It is now the domain of Vladimir Ilych Tolstoy, a great-great-grandson, recently named by the Ministry of Culture in Moscow as director of the museum, mansion and grounds of Yasnaya Polyana, where Count Tolstoy was born and where his bones lie under a grassy mound in the woods. A skinny, modest man with thin red hair, Mr Tolstoy's only claim to literary ambition is a degree in journalism from Moscow State University, a qualification as tenuous as his lineage; he is one of 108 great-great grandchildren and more than 50 great-grandchildren.
Mr Tolstoy, 31, believes he has special clout: 'My name allows me to open doors,' says the new master of what used to be a fiefdom of Tula province bureaucrats, 'I am a Tostoy. I have a right.' Mr Tolstoy's arrival delights literary aficionados, who hope he can revive Yasnaya Polyana, which means 'Clear Glade' - a name now cruelly mocked by the clouds of poisonous smoke issuing from nearby factories.
The return of a Tolstoy, however, touches a raw nerve, despite the demise of Communism and the romanticism about Russia's past. 'His aim is to become a count,' scoffs Andrei Tyapkin, the ousted former director of seven years, who now works as culture adviser to Tula's provincial governor. 'He is already calling it 'my estate'. The long-term plan is to get back the land.'
It is an argument Tolstoy might have relished, as he was obsessed with the peril of privilege. He viewed Yasnaya Polyana, which passed into the family in 1822, as a dowry with 800 serfs, as a place 'without which I could hardly imagine Russia or my relationship with her'. The same is true today. Russia is up for grabs and so is Yasnaya Polyana. 'It has always reflected the situation in the country as a whole,' says Vladimir Tolstoy. 'It mirrors everything like a drop of water.'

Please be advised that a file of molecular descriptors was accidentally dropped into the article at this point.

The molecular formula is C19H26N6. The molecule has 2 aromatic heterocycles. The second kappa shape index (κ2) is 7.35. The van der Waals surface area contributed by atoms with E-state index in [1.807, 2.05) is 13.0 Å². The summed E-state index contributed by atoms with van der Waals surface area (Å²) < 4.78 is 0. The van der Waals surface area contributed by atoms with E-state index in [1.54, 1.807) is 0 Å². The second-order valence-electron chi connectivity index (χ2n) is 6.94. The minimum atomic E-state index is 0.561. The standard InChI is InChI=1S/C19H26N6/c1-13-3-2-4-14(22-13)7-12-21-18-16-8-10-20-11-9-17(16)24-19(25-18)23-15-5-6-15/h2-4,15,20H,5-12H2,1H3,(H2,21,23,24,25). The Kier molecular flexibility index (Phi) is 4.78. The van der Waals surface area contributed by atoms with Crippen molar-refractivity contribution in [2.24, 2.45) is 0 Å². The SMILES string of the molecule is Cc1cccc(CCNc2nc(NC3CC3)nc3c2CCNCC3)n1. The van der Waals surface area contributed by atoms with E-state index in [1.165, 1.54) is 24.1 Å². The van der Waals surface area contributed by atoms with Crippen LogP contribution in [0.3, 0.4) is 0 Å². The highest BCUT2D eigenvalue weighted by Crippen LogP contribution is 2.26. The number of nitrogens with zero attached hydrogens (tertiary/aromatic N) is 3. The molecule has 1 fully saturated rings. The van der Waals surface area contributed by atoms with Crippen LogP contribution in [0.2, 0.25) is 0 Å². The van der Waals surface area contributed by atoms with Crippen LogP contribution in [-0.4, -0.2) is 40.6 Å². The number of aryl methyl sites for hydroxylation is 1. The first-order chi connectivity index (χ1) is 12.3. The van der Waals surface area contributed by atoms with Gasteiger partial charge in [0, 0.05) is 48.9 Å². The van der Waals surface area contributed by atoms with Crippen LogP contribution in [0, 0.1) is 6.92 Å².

Like much of Russia, the estate, a place of uncommon beauty, is suffocating. Poison is pouring out of the Dzerzhinsky metallurgical factory and the Shokinsky Chemical Kombinat, barely two miles away. Coloured graphs hanging in Yasnaya Polyana's office chart the fatal doses that have withered leaves, bushes and an alley of fir trees, that greeted visitors in Count Tolstoy's day. Only a row of hardy birch survives.
An adjacent village is also choking. Here live the descendants of the peasants Tolstoy tried to befriend, educate and imitate.
But the two worlds, separated only by a field and a black metal fence, barely meet. 'They have their fights and we have ours,' says Kostya Leonov, a peasant from Yasnopolyansky State Farm. Along a dusty track, a peasant woman pulls a trolley, carrying a bucket and milk- churn filled to the brim with water. Many houses still have no plumbing. The only thing she knows about the Tolstoy estate is that they leave apples to rot in the orchards.
Count Tolstoy spent about 60 of his 82 years at Yasnaya Polyana. Here he grew up, wrote his great works and received pilgrims. There were so many that the Tsarist government ordered a tarmac road to be built from Moscow to Tula.
After Tolstoy's death in 1910, his widow, Sofya, offered it to the state. But Tsar Nicholas, under pressure from the Orthodox Church, which had condemned Tolstoy as a heretic, declined the offer. The Bolsheviks had no such qualms and it became a state shrine in 1921.
The idea that a Tolstoy might again administer the nationalised estate took shape in the summer of 1991, at a family reunion at Yasnaya Polyana. Officials in Moscow liked the sound of it; officials in Tula were appalled. Communism had created its own gentry and the estate director was always a trusted member.
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